"From San Juan I had hoped perhaps to be able to fly through in one day to Paramaribo in Dutch Guiana. but that did not work out and instead we spent the night at Caripito in Venezuela. While the air courses of the Caribbean and along the coasts of South America are well traveled by the ships of Pan American Airways, which have established a notably successful record with their southern service, it must be remembered that P.A.A. flies seaplanes so that all the way they have a watery landing strip beneath them where they may alight. For a land plane, however, especially a rather large one requiring considerable space on alighting, this territory is more difficult. -- I rolled out of bed at a quarter of four in the morning, hoping to make a dawn take-off from San Juan, but actually the Electra did not lift her wheels from the runway until nearly seven o'clock, with the sun well above the horizon. Incidentally, construction work at the field shortened the available take-off distance, making a heavy fuel load a bit difficult, and adding a further factor in the final decision not to try to push through the thousand miles to Paramaribo. (She battled head winds of at least 30 miles per hour all the way from San Juan to Caripito) "Push through." I find myself writing those words almost resentfully. We're always pushing through, hurrying on our long way, trying to get to some other place instead of enjoying the place we'd already got to. A situation, alas, about which there was no use complaining. I'd made my schedule and had to abide by it. After all, this was not a voyage of sight-seeing. Only there were so many sights I wanted to see."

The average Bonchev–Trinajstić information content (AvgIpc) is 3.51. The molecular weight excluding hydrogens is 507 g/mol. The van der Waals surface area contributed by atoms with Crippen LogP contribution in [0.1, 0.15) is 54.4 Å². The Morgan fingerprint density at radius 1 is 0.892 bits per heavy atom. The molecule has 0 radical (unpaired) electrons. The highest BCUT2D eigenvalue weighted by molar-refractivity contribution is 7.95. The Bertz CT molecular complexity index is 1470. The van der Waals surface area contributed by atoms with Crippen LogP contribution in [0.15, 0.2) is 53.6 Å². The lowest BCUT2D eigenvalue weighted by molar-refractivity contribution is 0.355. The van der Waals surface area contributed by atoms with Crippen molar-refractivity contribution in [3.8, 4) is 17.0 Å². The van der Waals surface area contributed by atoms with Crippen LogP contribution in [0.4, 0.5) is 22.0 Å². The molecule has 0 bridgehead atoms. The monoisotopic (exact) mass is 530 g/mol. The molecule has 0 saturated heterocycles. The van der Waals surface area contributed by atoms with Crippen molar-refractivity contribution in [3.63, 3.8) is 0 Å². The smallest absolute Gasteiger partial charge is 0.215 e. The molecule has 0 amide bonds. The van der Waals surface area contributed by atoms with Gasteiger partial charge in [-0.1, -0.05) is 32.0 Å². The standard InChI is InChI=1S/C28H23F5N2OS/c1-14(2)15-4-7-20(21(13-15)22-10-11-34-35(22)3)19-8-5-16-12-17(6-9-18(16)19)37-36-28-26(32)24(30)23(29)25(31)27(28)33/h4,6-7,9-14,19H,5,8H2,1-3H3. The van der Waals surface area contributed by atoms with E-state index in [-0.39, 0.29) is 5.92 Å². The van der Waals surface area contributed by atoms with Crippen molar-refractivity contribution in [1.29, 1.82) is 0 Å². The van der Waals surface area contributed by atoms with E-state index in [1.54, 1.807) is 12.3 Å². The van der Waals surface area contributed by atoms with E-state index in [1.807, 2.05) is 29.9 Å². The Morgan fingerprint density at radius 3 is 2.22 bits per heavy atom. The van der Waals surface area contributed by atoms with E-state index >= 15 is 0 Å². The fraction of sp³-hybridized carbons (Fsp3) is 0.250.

In But This Is Different, Amelia will have forty years to see the sights on the island of Nani while she waits to keep a promise. How long would you wait? Visit http://butthisisdifferent.com for more on Nani and a woman they called Mere.
In the photograph we see Amelia and the Electra at Caripito, Venezuela.
And in this photograph Amelia is greeted as she climbs out of the Electra.